Mayor Says NYPD is Retreating From Stolen Streets — Public Sees Little Evidence

Says the cops are 'reducing' their fortifications 'all over the city.' Seen any barricades come down?

The 77th Precinct station house on June 1. Photo: Julianne Cuba
The 77th Precinct station house on June 1. Photo: Julianne Cuba

Mayor de Blasio said on Tuesday that the NYPD is withdrawing from the scores of streets and sidewalks around station houses that it seized during recent Black Lives Matter protests — but New Yorkers are not seeing any pullback. 

The street theft — which was done with any notice or permission of the Department of Transportation — has been in place since the beginning of the protests that erupted after the police murder of George Floyd in late May, but some had been put in even earlier in response to the COVID-19 emergency. 

A Streetsblog investigation published on June 15 documented at least 18 precincts around the city with barricaded streets; the NYPD also commandeered at least two public parks — Carl Schurz Park, which abuts Gracie Mansion, and the Classon Playground in Brooklyn — for such fortifications during the recent protests.

But now cops are allegedly skedaddling, the mayor says.

“NYPD has been making adjustments over the last few weeks and reducing some of the precautions that were put in place previously and that’s happening all over the city,” the mayor said during his daily briefing. “I can certainly say around Gracie Mansion, people have access to the water constantly. There are some particular times when there’s protests and those measures are put in place temporarily. And certainly on the blocks where there’s police precincts, there’s been some temporary measures, but everything is being reduced as time goes by. Everything that’s been done has been temporary.”

Cops at the 79th Precinct have seized Tompkins Avenue. Photo: Gersh Kuntzman
Cops at the 79th Precinct seized Tompkins Avenue. Photo: Gersh Kuntzman

Really? Anecdotally, New Yorkers aren’t seeing any signs of such reductions.

Politico reporter Erin Durkin, who asked the mayor about the fortifications on Tuesday morning, said during the briefing that she had gotten “a ton of complaints from people saying, you know, ‘We can’t get down blocks, we can’t get to businesses, we have to show ID to get to our own homes.’”

No kidding. Durkin’s tweet on the subject garnered more than 60 replies, in which dozens of New Yorkers noted that streets in their neighborhoods had been blocked by the cops for weeks, including at the following locations:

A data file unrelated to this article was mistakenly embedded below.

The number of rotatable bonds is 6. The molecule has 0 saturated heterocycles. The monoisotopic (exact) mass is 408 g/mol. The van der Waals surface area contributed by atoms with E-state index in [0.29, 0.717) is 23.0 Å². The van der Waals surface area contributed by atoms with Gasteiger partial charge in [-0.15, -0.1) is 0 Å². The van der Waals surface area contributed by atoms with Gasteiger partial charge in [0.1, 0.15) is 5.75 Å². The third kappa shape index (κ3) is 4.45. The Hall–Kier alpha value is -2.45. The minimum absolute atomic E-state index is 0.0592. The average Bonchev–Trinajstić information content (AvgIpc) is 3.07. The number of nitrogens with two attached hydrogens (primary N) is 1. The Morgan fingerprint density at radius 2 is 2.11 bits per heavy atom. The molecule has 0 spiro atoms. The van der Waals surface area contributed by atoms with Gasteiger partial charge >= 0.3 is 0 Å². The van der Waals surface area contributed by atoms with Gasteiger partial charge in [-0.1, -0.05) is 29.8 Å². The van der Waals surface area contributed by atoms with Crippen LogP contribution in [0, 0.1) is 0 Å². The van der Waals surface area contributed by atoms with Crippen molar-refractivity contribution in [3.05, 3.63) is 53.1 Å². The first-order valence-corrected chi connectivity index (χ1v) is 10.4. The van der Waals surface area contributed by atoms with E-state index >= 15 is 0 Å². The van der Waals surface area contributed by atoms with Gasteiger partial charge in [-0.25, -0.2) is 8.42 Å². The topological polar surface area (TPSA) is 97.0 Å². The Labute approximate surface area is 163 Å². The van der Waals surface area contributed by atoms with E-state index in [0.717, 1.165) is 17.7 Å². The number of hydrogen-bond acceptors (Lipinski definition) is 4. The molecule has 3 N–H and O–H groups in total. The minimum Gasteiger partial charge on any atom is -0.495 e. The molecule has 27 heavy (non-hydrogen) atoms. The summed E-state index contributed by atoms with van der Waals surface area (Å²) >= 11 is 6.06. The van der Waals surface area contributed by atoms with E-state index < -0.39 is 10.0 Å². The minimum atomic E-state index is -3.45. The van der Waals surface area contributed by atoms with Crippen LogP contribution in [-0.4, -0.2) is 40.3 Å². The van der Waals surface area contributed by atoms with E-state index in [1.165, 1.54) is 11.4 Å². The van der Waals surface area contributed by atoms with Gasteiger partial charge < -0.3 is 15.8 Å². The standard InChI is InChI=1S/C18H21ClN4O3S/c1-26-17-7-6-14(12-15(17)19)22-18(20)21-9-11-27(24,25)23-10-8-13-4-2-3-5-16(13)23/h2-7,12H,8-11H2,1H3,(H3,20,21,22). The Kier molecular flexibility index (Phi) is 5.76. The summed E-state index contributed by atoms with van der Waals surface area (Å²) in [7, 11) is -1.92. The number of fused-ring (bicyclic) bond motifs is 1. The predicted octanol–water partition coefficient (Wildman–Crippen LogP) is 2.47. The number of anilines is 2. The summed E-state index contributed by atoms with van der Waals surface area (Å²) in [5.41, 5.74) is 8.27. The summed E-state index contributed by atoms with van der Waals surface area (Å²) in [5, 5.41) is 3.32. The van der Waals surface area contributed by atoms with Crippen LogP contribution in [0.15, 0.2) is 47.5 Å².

• Chambers Street near City Hall
  • West Broadway, south of Canal
  • Fifth Street near Second Avenue in the East Village
  • 35th Street in Midtown
  • 54th Street in Midtown
  • Sixth Avenue between Bergen and Dean in Brooklyn
  • Ericsson Place between Hudson and West Broadway in Tribeca
  • 82nd Street between Amsterdam and Columbus on the Upper West Side
  • 19th Street between Seventh and Eighth avenues in Chelsea and
  • Union and Henry streets in Brooklyn. 

No one reported the removal of any barricades on Durkin’s Twitter thread, which as of Tuesday afternoon had 204 retweets and comments and 642 “likes.” 

In fact, Streetsblog can report definitively one location in the city from which the cops have retreated: the Classon Playground in Clinton Hill, from which the 88th Precinct withdrew in late June, under pressure from local residents (and after questions from Streetsblog). The cops had used it as a parking lot for weeks, saying they needed to protect their vehicles from vandals. (One mitigating factor in the cops’ favor: The playground was closed to the public during the COVID crisis.)

After Streetsblog inquired with the Parks Department on June 25, the cops “vacated the area almost immediately,” said Samantha Fikilini, a local activist. “You can now find kids scootering, playing tag, people working out, lots of skateboarders and of course people utilizing the now free racquetball courts.”

Update:

Streetsblog asked the mayor’s press office for a list of the streets that the NYPD has vacated. We will update readers if we get an answer.

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